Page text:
Energy Transition

Why Fortune 500s are buying into energy storage

John Carrington
Chief Executive Officer, Stem
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Energy Transition

To many, energy storage for our homes or business electricity use seems a thing of the future. We don’t see it in our garages, we don’t hear about in the news. Until recently, most of world didn’t even realize energy storage existed. Fortune 500 companies, however, have been adopting energy storage for their buildings in rapid succession.

From multinational banking and financial services company Wells Fargo and grocery chains like Safeway and Whole Foods to hotel giants like Marriott International, data shows that at least 6% of Fortune 500 organizations have already made the decision to adopt intelligent energy storage solutions, and another 25% or more are actively considering this option.

To understand why these companies are considering this technology, let’s examine how intelligent energy storage systems help lower utility bills and gain a greater understanding of their energy use.

Savings without sacrifice

Businesses are uniquely held accountable for not only the amount of electricity used each month (measured in kilowatt-hours), but also the peak rate at which this power is consumed (measured in kilowatts). These measurements are captured by utilities in 15-minute increments, with the highest peak corresponding to a monthly fee known as a demand charge. For businesses with extreme spikes in electricity use throughout the day, like hotels and manufacturers, demand charges can account for more than 50% of a monthly electricity bill. For others, whose energy use may be less volatile, storage can still be worthwhile. Retailers’ energy expenditures, for example, can represent a large portion of operational expenditures and materially impact shareholder return. What’s more, demand charges are on the rise, even as energy rates drop. The largest utility in the US, Pacific Gas & Electric, has increased demand charges by 30% over the past three years alone.

Without enabling technologies like energy storage, the only way for companies to lower demand charges is to fundamentally change the way they run their business. They can increase their thermostat temperatures, reorganize their manufacturing processes, or make other compromises to bring down this peak charge. For most, this is a compromise they are unwilling or unable to make given guest comfort, fulfillment requirements or labour to implement. With energy storage, however, peaks can be automatically lowered through the seamless application of stored power.

By coupling reliable batteries with second-by-second usage data and predictive analytics, intelligent energy storage systems can “learn” a business’ energy use patterns and proactively address short-term spikes in demand.

Portfolio visibility

Fortune 500 organizations might have hundreds of locations across the country, which can impair visibility into energy usage across a building portfolio. How can executives effectively target energy hogs or model best practices without the data to understand what works, and what doesn’t?

In a situation like this, the importance of smart, remote-access software cannot be overstated. Advanced energy storage solutions arm energy managers with the real-time information and data-rich reports they need to easily identify buildings on either side of the performance bell curve and develop a better-informed energy plan. Blackstone Group-owned Extended Stay America, for example, has installed intelligent storage at 68 hotel sites across California.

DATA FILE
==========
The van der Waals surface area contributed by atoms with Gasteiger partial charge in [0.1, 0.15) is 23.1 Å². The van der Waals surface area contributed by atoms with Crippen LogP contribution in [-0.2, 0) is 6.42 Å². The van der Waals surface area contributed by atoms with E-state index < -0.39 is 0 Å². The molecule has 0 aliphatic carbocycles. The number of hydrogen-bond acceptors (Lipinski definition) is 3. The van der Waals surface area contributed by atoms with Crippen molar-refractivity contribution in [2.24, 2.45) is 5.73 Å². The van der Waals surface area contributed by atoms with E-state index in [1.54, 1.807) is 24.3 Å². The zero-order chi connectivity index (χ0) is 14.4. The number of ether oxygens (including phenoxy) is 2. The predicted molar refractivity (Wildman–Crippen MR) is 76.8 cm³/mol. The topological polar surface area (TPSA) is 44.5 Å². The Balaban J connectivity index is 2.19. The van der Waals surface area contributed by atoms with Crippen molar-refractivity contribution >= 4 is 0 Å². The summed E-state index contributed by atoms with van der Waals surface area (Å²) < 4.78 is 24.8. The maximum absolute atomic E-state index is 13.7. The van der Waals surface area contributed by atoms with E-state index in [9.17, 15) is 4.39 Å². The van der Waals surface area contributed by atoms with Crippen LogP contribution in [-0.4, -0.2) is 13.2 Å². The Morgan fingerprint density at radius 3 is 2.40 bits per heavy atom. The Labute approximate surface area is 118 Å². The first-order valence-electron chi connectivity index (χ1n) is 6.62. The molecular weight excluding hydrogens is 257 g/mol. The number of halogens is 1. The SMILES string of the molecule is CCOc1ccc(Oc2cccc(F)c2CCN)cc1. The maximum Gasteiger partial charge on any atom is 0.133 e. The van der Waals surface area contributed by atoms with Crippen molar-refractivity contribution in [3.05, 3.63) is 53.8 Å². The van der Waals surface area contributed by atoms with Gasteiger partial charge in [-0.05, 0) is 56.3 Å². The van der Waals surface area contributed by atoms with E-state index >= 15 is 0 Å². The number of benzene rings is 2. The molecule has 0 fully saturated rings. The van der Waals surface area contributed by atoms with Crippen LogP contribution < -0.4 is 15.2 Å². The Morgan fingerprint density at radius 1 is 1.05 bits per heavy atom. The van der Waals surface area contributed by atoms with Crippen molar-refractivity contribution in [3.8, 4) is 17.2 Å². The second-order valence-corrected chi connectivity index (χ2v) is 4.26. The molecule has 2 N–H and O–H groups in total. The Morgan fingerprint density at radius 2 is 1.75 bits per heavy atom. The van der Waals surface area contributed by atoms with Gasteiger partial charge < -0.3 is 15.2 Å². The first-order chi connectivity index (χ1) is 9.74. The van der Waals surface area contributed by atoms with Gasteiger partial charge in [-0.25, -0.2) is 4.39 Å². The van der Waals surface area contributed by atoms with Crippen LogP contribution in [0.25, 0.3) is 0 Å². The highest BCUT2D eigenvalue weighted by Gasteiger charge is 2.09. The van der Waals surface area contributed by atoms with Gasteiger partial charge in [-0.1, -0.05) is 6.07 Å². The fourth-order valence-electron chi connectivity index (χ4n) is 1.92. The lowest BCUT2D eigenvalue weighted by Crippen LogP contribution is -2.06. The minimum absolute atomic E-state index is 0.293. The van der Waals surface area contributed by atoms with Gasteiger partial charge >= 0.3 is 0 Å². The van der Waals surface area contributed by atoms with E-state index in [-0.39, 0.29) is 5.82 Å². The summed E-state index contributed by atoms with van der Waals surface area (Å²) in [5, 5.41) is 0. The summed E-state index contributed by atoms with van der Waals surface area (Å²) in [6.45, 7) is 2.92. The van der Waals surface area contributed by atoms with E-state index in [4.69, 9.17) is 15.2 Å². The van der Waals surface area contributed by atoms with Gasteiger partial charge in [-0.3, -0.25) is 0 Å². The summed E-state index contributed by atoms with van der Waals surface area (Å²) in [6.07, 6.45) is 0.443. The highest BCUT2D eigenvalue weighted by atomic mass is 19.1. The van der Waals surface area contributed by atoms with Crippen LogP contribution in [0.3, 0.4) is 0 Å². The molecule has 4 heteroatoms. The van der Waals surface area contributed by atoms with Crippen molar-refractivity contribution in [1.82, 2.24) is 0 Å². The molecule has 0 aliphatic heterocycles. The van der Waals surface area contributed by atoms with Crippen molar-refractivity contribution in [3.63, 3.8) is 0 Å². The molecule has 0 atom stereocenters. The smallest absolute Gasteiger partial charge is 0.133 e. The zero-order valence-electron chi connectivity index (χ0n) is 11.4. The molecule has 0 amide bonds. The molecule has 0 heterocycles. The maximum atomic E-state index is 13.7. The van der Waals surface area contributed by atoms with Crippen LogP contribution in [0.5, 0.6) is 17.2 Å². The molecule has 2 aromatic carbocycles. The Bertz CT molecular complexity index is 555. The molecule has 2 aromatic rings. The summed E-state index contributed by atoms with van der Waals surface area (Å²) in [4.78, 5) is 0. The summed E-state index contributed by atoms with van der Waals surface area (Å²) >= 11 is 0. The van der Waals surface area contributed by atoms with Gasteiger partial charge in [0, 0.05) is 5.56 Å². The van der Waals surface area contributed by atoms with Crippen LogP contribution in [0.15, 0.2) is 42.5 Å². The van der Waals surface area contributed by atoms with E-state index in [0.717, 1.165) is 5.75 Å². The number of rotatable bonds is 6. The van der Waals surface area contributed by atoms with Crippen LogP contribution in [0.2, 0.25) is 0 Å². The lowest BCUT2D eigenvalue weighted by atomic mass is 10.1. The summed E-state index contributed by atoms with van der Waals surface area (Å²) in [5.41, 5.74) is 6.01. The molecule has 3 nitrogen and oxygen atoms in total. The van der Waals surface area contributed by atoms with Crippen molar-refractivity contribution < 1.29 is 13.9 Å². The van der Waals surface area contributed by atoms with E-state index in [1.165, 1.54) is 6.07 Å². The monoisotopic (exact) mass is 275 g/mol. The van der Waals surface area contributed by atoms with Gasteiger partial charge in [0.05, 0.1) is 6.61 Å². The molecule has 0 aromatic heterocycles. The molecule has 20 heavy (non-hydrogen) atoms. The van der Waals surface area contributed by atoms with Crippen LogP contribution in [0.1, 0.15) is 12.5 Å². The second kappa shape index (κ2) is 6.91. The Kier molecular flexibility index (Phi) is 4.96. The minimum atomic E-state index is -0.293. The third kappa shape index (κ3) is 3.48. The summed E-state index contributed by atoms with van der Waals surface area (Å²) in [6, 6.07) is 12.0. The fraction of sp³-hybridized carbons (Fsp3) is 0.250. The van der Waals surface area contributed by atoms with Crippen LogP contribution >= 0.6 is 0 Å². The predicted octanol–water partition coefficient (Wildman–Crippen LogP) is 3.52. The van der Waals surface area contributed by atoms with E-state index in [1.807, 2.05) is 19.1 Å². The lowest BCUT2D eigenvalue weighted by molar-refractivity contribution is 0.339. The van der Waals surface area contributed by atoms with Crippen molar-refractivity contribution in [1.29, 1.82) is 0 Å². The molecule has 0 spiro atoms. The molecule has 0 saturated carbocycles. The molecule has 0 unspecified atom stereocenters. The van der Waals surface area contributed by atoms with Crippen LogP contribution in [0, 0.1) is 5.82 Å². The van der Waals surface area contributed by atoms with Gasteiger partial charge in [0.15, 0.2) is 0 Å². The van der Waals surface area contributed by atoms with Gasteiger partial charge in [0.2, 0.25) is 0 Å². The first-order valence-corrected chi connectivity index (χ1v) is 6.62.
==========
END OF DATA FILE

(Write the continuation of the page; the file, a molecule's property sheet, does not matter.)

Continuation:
Tapping new revenue streams

Utilities are increasingly looking at customer-sited storage systems as flexible grid assets, and as cleaner alternatives to backup diesel generators. Businesses’ storage resources can also serve as a complement to more traditional utility programs, such as demand response, to further improve grid resiliency. It’s no surprise, then, that a number of major utilities are now building programs to reward customers for their on-demand support. This means that, for the first time, companies will be able to turn their energy loads into a new source of revenue.

Intelligent energy storage is not a dream of the future; it is a strategic business decision for some of the world’s largest companies. With compelling benefits for both businesses and utilities, storage can economically and sustainably serve as a bridge between these parties to simultaneously reduce energy costs and alleviate stress on the grid. Whether implemented by a Fortune 500 or the local business around the corner, it’s clear that energy storage is well positioned to have a profound impact on the way energy is consumed and generated in the years to come.


About Stem

Stem, a leading a leading provider of intelligent energy storage, combines big data, predictive analytics and energy storage to simultaneously reduce electricity costs for businesses and in aggregate, deliver services to the grid. Stem’s software learns a customer’s unique energy profile to maximize savings and displays real-time and predicted energy use alongside actionable recommendations. When aggregated, Stem’s customer-sited storage network offers flexible, cost-competitive capacity to the grid. Headquartered in Millbrae, California, Stem is funded by a consortium of leading investors including Angeleno Group, Iberdrola (Inversiones Financieras Perseo), GE Ventures, Constellation New Energy, Mitsui and Total Energy Ventures.

Full details on all of the Technology Pioneers 2015 can be found here 

Author: John Carrington, CEO, Stema World Economic Forum’s Technology Pioneer.

Image: Electric power transmission lines are seen in Neuhof, near Hamburg July 13, 2012. REUTERS/Morris Mac Matzen

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